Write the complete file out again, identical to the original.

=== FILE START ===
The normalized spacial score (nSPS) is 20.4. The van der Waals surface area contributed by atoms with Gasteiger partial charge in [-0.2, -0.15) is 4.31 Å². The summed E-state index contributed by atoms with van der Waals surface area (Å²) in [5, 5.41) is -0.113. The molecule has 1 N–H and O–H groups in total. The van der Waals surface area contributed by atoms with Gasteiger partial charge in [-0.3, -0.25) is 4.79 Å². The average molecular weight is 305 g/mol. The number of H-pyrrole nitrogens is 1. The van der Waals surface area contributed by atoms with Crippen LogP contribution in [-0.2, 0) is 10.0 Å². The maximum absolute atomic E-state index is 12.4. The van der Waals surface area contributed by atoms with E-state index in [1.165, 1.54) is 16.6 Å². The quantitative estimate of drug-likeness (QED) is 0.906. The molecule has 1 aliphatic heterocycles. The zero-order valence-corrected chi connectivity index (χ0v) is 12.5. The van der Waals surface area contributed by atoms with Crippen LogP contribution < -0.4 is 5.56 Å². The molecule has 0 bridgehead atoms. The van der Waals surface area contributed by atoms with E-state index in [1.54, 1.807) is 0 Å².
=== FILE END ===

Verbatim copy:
The normalized spacial score (nSPS) is 20.4. The van der Waals surface area contributed by atoms with Gasteiger partial charge in [-0.2, -0.15) is 4.31 Å². The summed E-state index contributed by atoms with van der Waals surface area (Å²) in [5, 5.41) is -0.113. The molecule has 1 N–H and O–H groups in total. The van der Waals surface area contributed by atoms with Gasteiger partial charge in [-0.3, -0.25) is 4.79 Å². The average molecular weight is 305 g/mol. The number of H-pyrrole nitrogens is 1. The van der Waals surface area contributed by atoms with Crippen LogP contribution in [-0.2, 0) is 10.0 Å². The maximum absolute atomic E-state index is 12.4. The van der Waals surface area contributed by atoms with E-state index in [1.165, 1.54) is 16.6 Å². The quantitative estimate of drug-likeness (QED) is 0.906. The molecule has 1 aliphatic heterocycles. The zero-order valence-corrected chi connectivity index (χ0v) is 12.5. The van der Waals surface area contributed by atoms with Crippen LogP contribution < -0.4 is 5.56 Å². The molecule has 0 bridgehead atoms. The van der Waals surface area contributed by atoms with E-state index in [1.54, 1.807) is 0 Å².